Geriatric nurses may work in care homes, hospitals, or even on a 1 to 1 basis with elderly patients at home. Senior health is an increasingly prevalent issue in the US thanks to the aging population, and the work can be incredibly taxing. Elderly people are more prone to getting ill or injured, meaning nurses have to both treat the current issues as well as put systems in place to protect them in the future. Geriatric nurses may also be required to meet other basic needs like bathing, cooking, and shopping.
Holistic therapy is a fairly new option for nurses. It is now being taught on a number of degree and postgraduate courses and focuses on treating the ‘person as a whole rather than simply focusing on the initial illness or treatment. The holistic approach teaches nurses to encourage connection between the patient’s physical, emotional, and mental being as well as factoring in the environment and relationships.
It’s a great time to get into holistic nursing, as there are so many new techniques and learnings emerging.
Nurses in the legal fieldwork with solicitors and attorneys to determine whether a person is physically and mentally fit enough to stand trial. They also work with injury lawyers on cases that require a medical professional to confirm injury or medical negligence.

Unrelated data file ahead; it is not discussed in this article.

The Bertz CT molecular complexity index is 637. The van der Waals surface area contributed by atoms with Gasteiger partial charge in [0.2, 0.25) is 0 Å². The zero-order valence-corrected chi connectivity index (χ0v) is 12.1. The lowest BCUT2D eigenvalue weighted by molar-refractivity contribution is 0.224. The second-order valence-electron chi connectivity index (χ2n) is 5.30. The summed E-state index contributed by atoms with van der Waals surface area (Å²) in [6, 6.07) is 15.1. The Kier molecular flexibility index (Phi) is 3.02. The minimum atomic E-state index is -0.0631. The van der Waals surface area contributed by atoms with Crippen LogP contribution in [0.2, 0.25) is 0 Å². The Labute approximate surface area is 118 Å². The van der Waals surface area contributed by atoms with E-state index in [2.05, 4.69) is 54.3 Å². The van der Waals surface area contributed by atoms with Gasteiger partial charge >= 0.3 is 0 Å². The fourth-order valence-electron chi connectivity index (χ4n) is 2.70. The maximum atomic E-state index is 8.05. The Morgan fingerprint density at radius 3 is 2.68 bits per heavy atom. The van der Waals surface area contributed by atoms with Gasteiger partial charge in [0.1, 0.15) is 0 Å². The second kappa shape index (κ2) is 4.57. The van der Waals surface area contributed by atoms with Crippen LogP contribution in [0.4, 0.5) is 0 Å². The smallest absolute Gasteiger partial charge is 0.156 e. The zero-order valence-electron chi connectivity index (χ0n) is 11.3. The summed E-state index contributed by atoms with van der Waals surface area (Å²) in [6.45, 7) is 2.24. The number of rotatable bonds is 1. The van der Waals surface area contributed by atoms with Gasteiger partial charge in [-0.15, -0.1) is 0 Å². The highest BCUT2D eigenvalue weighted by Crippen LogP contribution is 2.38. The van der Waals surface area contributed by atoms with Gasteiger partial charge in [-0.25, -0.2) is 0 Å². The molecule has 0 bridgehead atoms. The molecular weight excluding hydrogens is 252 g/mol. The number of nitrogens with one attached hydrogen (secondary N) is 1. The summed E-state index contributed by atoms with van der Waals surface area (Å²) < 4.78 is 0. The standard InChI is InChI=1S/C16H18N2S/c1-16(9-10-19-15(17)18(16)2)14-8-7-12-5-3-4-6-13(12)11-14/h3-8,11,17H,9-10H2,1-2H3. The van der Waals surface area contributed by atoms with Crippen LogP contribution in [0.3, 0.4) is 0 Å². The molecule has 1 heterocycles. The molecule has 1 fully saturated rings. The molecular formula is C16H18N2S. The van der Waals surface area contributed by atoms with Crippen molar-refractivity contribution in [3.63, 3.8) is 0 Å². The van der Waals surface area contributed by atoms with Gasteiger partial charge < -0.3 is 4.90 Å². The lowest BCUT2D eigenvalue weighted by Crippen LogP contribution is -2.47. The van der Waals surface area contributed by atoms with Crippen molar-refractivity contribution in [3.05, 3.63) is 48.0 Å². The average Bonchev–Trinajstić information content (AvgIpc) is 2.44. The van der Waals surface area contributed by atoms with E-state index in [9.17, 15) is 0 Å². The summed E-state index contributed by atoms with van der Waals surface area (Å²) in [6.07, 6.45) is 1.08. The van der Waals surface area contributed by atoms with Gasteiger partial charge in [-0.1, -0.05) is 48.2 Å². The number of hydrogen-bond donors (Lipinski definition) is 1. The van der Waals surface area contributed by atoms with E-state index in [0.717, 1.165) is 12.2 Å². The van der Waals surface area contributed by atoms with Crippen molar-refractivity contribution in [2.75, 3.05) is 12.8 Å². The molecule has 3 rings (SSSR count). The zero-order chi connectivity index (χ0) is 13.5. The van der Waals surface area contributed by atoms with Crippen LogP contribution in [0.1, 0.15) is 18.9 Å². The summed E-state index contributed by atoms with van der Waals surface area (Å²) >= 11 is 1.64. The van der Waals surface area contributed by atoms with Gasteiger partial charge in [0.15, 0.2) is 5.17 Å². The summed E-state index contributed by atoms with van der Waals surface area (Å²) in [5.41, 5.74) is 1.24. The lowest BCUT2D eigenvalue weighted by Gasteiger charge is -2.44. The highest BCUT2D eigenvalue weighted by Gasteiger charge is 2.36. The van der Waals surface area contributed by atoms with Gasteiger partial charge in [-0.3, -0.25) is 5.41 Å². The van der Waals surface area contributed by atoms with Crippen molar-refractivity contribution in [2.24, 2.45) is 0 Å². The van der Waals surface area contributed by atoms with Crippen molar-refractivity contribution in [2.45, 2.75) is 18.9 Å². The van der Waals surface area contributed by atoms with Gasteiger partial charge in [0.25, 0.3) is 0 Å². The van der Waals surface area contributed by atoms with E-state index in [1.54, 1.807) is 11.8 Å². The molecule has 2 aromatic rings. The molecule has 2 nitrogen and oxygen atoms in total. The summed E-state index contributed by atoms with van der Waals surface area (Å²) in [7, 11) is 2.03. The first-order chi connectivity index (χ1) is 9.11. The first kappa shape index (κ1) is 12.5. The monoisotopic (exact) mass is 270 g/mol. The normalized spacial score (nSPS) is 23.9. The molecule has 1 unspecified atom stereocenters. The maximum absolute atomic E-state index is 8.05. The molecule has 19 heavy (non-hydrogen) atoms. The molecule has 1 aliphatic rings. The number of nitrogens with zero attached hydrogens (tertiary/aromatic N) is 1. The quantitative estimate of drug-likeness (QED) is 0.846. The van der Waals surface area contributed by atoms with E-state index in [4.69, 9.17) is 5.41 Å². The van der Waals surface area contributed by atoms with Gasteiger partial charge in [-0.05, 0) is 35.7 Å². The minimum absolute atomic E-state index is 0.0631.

Those interested in the nervous system can opt to specialize in neuroscience. Nurses in this field treat patients suffering from ailments and dysfunction within the nervous system. These conditions may include epilepsy, Huntington’s chorea, Parkinson’s disease, MS, and Alzheimer’s. Those who specialize in neuroscience nursing could previously have worked in geriatrics or use their experiences with Alzheimer’s to move into geriatric nursing later.
Mental health is another popular field for nurses to get involved in. With this type of nursing, you’ll be dealing with patients with both mild and severe mental health conditions. Everything from depression to schizophrenia will be within your remit. Psychiatric nurses work in hospitals to determine the mental wellbeing of patients or to cope with patients relapsing. There’s also the option to work in mental institutions and specialist clinics.
These are just 16 of hundreds of specialisms a nurse can choose. Each will have its own career path, so make sure to check which qualifications and training you’ll need first.